Results of the review
A total of 35 studies reporting on 43 interventions were included in the review (n=28,621 participants). Mean methodological quality score of the studies was 9.37 out of a maximum possible of 17 (range 3 to 13).
Short-term follow-up: College students who received a computer-delivered intervention significantly reduced the quantity of alcohol consumed on specific days/intervals (ES 0.10, 95% CI 0.01 to 0.20), and the maximum quantity consumed (ES 0.16, 95% CI 0.01 to 0.31) compared with control groups. There were no significant differences between computer-delivered intervention groups and control groups on quantity of consumption, frequency of heavy drinking, drinking days or alcohol-related problems. Fixed-effect and random-effects models produced similar results. There was only significant heterogeneity only the alcohol-related problems variable (I2=51%).
Long-term follow-up: College students receiving a computer-delivered intervention significantly reduced their quantity of alcohol consumed (ES 0.15, 95% CI 0.05 to 0.25), frequency of drinking days (ES 0.16, 95% CI 0.03 to 0.29), and alcohol-related problems (ES 0.16, 95% CI 0.06 to 0.25) compared with control groups. There were no significant differences for any of the other outcome variables. Significant heterogeneity was noted only for the frequency of heavy drinking variable.
Further analyses were reported including comparing results by type of control (alcohol-relevant and non-relevant), moderators of alcohol consumption (study characteristics, gender, length of intervention) and within-group changes over time.
Computer-delivered interventions reduced the quantity and frequency of drinking among college students, but the effects depended on the nature of the comparison group. Computer-delivered interventions were generally equivalent to alternative alcohol-related comparison interventions.
This review addressed a clear question with adequate inclusion criteria and searches. Unpublished studies were included to reduce publication bias, but it was unclear if papers not in English were considered for inclusion. Two reviewers performed data extraction, calculations and quality assessments, but the process of study selection was not fully described. It seemed likely that reviewer error/bias was minimised.
The primary studies were assessed for quality, but by using a single numerical score without reporting the criteria, it was difficult to judge reliability or validity. The analyses appeared to have been appropriate, but without forest plots or results of individual studies, the reliability of the pooled results could not be judged. Statistical significance was reported, although the effect sizes were relatively small. The review was focused on the USA, which may likely limit the generalisability of the conclusions.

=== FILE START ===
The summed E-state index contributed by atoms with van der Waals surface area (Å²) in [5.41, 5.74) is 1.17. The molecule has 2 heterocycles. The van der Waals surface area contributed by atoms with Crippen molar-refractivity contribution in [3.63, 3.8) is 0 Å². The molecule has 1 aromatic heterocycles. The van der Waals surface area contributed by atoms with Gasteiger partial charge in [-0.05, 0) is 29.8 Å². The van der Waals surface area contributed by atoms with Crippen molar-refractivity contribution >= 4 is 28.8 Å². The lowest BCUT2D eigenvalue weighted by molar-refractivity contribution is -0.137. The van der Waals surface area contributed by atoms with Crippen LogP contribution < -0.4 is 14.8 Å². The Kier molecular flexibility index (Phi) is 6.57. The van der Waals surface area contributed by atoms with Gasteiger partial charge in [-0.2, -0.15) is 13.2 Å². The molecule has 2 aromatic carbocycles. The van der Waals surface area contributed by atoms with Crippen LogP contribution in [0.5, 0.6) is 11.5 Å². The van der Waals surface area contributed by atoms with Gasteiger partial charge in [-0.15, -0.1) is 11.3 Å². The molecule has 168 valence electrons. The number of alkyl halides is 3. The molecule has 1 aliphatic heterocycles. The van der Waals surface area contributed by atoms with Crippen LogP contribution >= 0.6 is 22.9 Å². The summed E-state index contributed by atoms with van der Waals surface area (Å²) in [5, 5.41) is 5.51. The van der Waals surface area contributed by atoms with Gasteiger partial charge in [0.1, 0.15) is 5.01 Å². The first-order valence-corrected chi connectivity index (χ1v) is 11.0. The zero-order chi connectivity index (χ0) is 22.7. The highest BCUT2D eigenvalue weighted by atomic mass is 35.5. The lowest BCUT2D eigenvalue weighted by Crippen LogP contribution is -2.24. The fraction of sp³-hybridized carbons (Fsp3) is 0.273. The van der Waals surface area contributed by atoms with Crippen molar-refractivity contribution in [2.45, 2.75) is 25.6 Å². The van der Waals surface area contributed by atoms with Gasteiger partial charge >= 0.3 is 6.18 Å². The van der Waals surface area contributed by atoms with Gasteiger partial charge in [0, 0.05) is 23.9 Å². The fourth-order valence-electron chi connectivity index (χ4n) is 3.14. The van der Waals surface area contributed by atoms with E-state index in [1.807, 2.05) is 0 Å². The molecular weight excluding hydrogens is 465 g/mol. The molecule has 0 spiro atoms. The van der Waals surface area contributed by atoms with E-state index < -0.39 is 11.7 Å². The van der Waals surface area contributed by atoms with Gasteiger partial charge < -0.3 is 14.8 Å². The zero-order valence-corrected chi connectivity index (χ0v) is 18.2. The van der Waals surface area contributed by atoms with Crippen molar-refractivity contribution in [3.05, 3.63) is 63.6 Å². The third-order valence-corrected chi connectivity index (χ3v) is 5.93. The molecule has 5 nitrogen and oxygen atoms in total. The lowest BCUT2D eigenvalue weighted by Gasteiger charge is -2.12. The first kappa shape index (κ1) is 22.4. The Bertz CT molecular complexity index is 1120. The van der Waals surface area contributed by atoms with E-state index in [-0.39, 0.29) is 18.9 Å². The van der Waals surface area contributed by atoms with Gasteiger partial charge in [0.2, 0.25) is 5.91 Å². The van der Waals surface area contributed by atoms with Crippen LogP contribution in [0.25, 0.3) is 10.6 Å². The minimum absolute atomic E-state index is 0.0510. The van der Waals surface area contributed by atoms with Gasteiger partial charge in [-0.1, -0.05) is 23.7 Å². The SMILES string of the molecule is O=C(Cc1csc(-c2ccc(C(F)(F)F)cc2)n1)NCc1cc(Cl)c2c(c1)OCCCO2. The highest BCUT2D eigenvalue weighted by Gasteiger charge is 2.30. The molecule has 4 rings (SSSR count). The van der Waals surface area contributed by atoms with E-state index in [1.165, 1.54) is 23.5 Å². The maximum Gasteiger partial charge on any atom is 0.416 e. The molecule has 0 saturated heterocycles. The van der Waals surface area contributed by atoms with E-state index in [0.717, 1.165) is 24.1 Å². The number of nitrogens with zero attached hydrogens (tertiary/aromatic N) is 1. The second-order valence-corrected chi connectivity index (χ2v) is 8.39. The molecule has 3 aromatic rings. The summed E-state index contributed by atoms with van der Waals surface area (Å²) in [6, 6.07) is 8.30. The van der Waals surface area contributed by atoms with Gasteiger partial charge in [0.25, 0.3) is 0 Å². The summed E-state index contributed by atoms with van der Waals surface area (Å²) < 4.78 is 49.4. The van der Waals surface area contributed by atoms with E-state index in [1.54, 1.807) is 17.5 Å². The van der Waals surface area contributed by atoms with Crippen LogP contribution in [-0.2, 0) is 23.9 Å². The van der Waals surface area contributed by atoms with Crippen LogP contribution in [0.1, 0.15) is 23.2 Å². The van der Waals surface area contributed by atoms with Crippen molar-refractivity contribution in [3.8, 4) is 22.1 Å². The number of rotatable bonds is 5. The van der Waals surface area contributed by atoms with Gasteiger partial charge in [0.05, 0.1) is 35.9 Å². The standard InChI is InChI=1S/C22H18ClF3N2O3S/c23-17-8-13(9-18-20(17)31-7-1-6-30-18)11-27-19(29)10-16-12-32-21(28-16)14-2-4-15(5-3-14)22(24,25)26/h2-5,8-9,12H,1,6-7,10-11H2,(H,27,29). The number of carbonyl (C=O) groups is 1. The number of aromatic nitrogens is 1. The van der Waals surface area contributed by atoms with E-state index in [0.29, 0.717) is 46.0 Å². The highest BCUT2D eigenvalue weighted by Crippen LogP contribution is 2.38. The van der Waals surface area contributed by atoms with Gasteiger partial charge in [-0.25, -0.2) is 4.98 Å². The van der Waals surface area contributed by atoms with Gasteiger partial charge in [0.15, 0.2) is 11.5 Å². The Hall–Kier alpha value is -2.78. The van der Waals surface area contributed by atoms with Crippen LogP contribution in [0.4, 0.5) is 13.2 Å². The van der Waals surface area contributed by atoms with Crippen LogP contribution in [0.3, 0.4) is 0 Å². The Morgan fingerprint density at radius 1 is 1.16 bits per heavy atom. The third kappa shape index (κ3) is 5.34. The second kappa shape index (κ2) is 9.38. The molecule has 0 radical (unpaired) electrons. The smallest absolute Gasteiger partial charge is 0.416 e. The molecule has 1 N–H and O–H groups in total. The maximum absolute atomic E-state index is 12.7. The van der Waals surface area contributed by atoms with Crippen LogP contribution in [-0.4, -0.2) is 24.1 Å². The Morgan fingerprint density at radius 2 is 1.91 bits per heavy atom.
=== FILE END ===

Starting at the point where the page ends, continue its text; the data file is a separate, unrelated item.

The methods were largely appropriate, but a lack of individual study results makes it difficult to confirm the authors' strong conclusions.
Implications of the review for practice and research
Practice: The authors did not make any recommendations for practice.
Research: The authors suggested that future research should focus on comparing computer delivered interventions (commercial and newly developed packages) against alternate interventions with varying levels of intensity, and they should also explore active components and modes of delivery.
National Institute on Alcohol Abuse and Alcoholism, grant numbers KO2-AA15574 and RO1-AA12518
Carey KB, Scott-Sheldon LA, Elliott JC, Bolles JR, Carey MP. Computer-delivered interventions to reduce college student drinking: a meta-analysis. Addiction 2009; 104(11): 1807-1819
Subject indexing assigned by NLM
Adolescent; Alcohol Drinking /prevention & Alcohol-Related Disorders /prevention & Ethanol /poisoning; Female; Health Education /methods; Health Knowledge, Attitudes, Practice; Humans; Internet; Male; Program Evaluation /statistics & Randomized Controlled Trials as Topic; Students; Therapy, Computer-Assisted /methods; Time Factors; Treatment Outcome; Universities; Young Adult; control; control /trends; numerical data
Date bibliographic record published
Date abstract record published
This is a critical abstract of a systematic review that meets the criteria for inclusion on DARE. Each critical abstract contains a brief summary of the review methods, results and conclusions followed by a detailed critical assessment on the reliability of the review and the conclusions drawn.